This summer, DFA envisioned a buildable 712-foot observation tower that double as environmental infrastructure, a call to action for ensuring public follies are performing for the city. Here we combine architecture, recreation, resiliency, and tourism in a project millions of New Yorkers and visitors would benefit from.
The temporary 712-foot-tall (220-metre) Central Park Tower would sit in the Jacqueline Kennedy Onassis Reservoir, a 106-acre man-made lake that encompasses one-eighth of the park's area and contains one billion gallons of contaminated water.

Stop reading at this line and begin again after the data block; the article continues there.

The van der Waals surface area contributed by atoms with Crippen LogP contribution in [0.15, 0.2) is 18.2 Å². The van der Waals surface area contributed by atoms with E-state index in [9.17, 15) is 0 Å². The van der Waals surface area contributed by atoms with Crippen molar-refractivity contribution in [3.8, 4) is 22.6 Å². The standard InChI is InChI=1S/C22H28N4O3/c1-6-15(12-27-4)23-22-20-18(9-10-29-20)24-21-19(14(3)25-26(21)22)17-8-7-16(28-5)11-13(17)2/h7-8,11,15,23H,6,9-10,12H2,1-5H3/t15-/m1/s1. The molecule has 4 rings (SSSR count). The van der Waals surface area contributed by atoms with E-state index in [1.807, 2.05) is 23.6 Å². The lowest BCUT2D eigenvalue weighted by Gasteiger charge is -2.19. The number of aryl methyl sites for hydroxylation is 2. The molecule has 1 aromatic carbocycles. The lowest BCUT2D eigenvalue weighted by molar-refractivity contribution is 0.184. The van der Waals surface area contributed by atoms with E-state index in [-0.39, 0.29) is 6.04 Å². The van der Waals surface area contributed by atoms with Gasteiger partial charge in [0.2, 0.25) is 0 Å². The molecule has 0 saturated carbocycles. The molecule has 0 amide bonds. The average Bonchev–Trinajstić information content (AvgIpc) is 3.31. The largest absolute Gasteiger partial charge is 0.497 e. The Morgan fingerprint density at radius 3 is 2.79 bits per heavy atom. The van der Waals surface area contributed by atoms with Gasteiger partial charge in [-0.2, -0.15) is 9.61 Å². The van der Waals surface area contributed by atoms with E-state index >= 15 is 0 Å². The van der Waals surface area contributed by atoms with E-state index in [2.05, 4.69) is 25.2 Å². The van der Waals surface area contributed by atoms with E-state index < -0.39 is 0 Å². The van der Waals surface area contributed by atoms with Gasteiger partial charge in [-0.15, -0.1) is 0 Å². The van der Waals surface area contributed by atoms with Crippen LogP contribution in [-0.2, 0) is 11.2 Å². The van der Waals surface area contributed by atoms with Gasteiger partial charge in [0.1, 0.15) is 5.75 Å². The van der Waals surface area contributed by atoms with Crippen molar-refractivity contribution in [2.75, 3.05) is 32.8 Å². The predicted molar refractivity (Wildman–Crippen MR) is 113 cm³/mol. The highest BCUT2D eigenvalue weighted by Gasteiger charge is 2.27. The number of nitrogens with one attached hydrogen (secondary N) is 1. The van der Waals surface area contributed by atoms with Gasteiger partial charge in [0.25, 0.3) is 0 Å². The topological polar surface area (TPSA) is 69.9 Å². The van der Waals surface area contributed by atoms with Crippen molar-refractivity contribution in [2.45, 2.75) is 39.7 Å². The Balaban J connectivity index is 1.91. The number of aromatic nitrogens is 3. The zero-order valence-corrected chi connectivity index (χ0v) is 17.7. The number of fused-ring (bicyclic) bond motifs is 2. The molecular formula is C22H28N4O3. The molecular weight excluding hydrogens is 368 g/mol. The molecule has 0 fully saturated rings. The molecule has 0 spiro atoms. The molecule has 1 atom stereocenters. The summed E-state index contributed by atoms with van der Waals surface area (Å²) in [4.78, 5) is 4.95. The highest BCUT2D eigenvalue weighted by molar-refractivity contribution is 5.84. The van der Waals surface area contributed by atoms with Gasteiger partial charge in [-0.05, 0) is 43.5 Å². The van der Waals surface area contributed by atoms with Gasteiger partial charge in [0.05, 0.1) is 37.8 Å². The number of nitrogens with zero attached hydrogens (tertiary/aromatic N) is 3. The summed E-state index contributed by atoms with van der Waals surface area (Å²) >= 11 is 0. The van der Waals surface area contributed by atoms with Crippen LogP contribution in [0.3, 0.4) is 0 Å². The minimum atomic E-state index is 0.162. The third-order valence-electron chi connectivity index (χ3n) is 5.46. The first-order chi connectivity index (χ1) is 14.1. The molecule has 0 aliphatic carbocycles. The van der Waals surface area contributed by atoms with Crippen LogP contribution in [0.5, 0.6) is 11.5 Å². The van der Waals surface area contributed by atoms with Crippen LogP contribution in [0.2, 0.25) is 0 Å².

"Aside from supplying water to the pool and Harlem Meer, the Reservoir sits stagnant and fenced off due to its current state as a health threat to millions of New Yorkers, tourists and animals," said Sayigh.
"DFA envisions a temporary landmark that is remarkably of its time to creatively transform the reservoir into one of New York's boldest urban amenities," said studio founder Laith Sayigh.
"This conceptual project pushes the boundaries of what we perceive is possible in a city as dense, historic and environmentally vulnerable as ours."